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Human TUBB3 mutations perturb microtubule dynamics, kinesin interactions, and axon guidance.

Authors:
Tischfield MA, Baris HN, Wu C, Rudolph G, Van Maldergem L, He W, Chan WM, Andrews C, Demer JL, Robertson RL, Mackey DA, Ruddle JB, Bird TD, Gottlob I, Pieh C, Traboulsi EI, Pomeroy SL, Hunter DG, Soul JS, Newlin A, Sabol LJ, Doherty EJ, de Uzcátegui CE, de Uzcátegui N, Collins ML, Sener EC, Wabbels B, Hellebrand H, Meitinger T, de Berardinis T, Magli A, Schiavi C, Pastore-Trossello M, Koc F, Wong AM, Levin AV, Geraghty MT, Descartes M, Flaherty M, Jamieson RV, Møller HU, Meuthen I, Callen DF, Kerwin J, Lindsay S, Meindl A, Gupta ML, Pellman D, Engle EC
Affiliation:
Journal:
Cell

Abstract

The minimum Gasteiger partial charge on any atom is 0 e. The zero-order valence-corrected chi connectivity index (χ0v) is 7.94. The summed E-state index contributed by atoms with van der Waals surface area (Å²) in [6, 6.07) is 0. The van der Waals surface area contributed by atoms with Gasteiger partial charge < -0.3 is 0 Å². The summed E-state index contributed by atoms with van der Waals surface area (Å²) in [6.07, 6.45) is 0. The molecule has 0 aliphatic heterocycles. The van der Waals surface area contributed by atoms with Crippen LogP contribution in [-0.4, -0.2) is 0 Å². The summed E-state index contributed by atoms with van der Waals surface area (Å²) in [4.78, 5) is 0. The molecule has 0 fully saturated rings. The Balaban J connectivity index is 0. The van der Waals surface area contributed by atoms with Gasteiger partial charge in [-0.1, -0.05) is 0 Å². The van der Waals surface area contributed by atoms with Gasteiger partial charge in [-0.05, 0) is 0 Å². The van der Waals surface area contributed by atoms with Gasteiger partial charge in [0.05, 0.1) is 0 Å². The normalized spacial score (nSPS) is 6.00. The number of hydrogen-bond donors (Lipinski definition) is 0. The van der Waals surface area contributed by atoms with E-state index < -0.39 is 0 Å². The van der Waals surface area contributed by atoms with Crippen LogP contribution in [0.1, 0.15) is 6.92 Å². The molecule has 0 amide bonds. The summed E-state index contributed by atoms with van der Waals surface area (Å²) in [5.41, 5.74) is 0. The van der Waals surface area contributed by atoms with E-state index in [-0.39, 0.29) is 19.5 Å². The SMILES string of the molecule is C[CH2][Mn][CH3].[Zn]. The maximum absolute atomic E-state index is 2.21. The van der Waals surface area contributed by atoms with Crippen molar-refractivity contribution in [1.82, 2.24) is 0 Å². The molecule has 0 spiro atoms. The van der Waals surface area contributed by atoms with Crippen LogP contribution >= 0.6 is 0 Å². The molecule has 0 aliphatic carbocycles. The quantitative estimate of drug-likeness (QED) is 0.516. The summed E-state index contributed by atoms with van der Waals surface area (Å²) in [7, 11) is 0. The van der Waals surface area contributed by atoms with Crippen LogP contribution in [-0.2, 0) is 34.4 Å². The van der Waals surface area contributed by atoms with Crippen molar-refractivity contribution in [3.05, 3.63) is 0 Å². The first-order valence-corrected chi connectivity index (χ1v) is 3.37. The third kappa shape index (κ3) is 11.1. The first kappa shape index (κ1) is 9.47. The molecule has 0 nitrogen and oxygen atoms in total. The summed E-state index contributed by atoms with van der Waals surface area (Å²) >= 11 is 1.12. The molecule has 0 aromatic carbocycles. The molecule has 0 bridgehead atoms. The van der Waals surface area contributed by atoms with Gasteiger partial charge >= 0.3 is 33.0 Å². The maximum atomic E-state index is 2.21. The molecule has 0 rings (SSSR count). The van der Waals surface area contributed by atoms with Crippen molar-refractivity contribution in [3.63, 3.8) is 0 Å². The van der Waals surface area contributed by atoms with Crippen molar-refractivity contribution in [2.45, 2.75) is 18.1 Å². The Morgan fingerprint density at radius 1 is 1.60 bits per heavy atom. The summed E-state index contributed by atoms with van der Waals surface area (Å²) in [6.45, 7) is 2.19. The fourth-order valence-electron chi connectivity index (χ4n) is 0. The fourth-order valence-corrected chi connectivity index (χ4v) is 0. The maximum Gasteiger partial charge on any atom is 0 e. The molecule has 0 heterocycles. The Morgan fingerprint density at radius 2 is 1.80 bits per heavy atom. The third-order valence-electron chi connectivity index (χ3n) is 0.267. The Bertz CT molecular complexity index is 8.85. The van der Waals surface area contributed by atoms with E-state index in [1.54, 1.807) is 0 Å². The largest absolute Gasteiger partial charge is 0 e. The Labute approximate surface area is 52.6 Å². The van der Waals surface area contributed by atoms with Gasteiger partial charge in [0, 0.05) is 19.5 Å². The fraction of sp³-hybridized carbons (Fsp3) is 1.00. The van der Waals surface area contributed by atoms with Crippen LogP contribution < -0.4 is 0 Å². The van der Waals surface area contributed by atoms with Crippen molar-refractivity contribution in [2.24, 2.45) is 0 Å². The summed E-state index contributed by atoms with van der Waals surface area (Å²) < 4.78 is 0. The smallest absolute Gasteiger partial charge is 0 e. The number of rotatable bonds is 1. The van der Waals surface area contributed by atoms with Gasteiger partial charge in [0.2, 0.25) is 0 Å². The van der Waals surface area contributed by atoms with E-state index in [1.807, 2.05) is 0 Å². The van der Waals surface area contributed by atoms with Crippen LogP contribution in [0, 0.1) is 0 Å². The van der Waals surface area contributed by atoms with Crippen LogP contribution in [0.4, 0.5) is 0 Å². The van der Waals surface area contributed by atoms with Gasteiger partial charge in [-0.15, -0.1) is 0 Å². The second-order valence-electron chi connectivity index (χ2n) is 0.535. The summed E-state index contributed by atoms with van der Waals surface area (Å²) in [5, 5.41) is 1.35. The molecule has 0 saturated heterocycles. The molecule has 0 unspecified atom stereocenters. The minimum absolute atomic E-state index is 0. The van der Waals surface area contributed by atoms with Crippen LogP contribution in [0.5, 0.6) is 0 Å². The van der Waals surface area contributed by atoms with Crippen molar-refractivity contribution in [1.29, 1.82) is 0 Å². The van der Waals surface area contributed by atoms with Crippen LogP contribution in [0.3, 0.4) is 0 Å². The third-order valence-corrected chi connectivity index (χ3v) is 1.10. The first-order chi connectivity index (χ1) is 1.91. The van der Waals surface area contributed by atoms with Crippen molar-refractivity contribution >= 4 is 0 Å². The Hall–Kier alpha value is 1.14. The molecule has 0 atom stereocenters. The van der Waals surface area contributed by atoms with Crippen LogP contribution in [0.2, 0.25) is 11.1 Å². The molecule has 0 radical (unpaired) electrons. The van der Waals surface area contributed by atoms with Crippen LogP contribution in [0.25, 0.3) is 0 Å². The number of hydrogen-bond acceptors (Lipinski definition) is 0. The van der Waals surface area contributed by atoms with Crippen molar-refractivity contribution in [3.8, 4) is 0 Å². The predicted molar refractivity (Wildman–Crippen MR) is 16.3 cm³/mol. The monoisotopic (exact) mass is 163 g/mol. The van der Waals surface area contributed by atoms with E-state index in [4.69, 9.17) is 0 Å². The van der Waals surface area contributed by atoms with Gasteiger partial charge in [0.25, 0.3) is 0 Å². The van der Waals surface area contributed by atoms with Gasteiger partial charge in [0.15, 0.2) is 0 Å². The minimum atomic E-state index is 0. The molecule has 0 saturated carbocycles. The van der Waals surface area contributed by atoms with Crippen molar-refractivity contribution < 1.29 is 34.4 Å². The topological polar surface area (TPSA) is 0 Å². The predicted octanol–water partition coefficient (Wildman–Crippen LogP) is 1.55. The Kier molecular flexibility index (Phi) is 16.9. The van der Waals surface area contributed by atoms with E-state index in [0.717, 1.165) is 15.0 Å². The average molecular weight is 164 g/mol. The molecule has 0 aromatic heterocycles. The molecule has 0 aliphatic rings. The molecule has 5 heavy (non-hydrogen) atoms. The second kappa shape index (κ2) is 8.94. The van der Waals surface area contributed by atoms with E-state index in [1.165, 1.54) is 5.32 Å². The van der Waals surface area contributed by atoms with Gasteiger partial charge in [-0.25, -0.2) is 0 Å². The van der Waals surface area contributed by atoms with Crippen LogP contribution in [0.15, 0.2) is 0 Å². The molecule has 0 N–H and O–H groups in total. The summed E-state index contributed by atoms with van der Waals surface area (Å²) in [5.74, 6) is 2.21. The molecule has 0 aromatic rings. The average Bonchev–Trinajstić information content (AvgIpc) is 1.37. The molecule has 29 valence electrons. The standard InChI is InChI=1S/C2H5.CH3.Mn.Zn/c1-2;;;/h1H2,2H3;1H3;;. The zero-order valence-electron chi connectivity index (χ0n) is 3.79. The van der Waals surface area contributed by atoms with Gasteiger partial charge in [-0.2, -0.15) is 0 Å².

We report that eight heterozygous missense mutations in TUBB3, encoding the neuron-specific beta-tubulin isotype III, result in a spectrum of human nervous system disorders that we now call the TUBB3 syndromes. Each mutation causes the ocular motility disorder CFEOM3, whereas some also result in intellectual and behavioral impairments, facial paralysis, and/or later-onset axonal sensorimotor polyneuropathy. Neuroimaging reveals a spectrum of abnormalities including hypoplasia of oculomotor nerves and dysgenesis of the corpus callosum, anterior commissure, and corticospinal tracts. A knock-in disease mouse model reveals axon guidance defects without evidence of cortical cell migration abnormalities. We show that the disease-associated mutations can impair tubulin heterodimer formation in vitro, although folded mutant heterodimers can still polymerize into microtubules. Modeling each mutation in yeast tubulin demonstrates that all alter dynamic instability whereas a subset disrupts the interaction of microtubules with kinesin motors. These findings demonstrate that normal TUBB3 is required for axon guidance and maintenance in mammals.

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